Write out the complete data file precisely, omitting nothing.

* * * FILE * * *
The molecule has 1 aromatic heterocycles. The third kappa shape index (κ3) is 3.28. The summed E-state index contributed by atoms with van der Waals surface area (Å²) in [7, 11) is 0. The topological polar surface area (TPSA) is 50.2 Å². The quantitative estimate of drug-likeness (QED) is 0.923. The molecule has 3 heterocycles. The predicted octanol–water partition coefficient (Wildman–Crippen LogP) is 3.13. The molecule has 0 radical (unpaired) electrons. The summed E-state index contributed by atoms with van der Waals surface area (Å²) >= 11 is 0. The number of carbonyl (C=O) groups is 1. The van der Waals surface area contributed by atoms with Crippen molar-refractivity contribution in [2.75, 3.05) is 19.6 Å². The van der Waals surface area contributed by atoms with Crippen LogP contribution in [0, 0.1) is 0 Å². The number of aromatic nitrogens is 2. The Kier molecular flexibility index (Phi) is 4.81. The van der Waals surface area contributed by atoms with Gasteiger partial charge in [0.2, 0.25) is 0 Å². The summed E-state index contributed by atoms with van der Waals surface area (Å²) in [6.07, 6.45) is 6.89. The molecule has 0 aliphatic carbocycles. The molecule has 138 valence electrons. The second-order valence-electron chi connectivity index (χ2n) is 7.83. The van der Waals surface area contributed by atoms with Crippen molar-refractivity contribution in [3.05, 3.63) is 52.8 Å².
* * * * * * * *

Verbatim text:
The molecule has 1 aromatic heterocycles. The third kappa shape index (κ3) is 3.28. The summed E-state index contributed by atoms with van der Waals surface area (Å²) in [7, 11) is 0. The topological polar surface area (TPSA) is 50.2 Å². The quantitative estimate of drug-likeness (QED) is 0.923. The molecule has 3 heterocycles. The predicted octanol–water partition coefficient (Wildman–Crippen LogP) is 3.13. The molecule has 0 radical (unpaired) electrons. The summed E-state index contributed by atoms with van der Waals surface area (Å²) >= 11 is 0. The number of carbonyl (C=O) groups is 1. The van der Waals surface area contributed by atoms with Crippen molar-refractivity contribution in [2.75, 3.05) is 19.6 Å². The van der Waals surface area contributed by atoms with Crippen LogP contribution in [0, 0.1) is 0 Å². The number of aromatic nitrogens is 2. The Kier molecular flexibility index (Phi) is 4.81. The van der Waals surface area contributed by atoms with Gasteiger partial charge in [0.2, 0.25) is 0 Å². The summed E-state index contributed by atoms with van der Waals surface area (Å²) in [6.07, 6.45) is 6.89. The molecule has 0 aliphatic carbocycles. The molecule has 138 valence electrons. The second-order valence-electron chi connectivity index (χ2n) is 7.83. The van der Waals surface area contributed by atoms with Crippen molar-refractivity contribution in [3.05, 3.63) is 52.8 Å².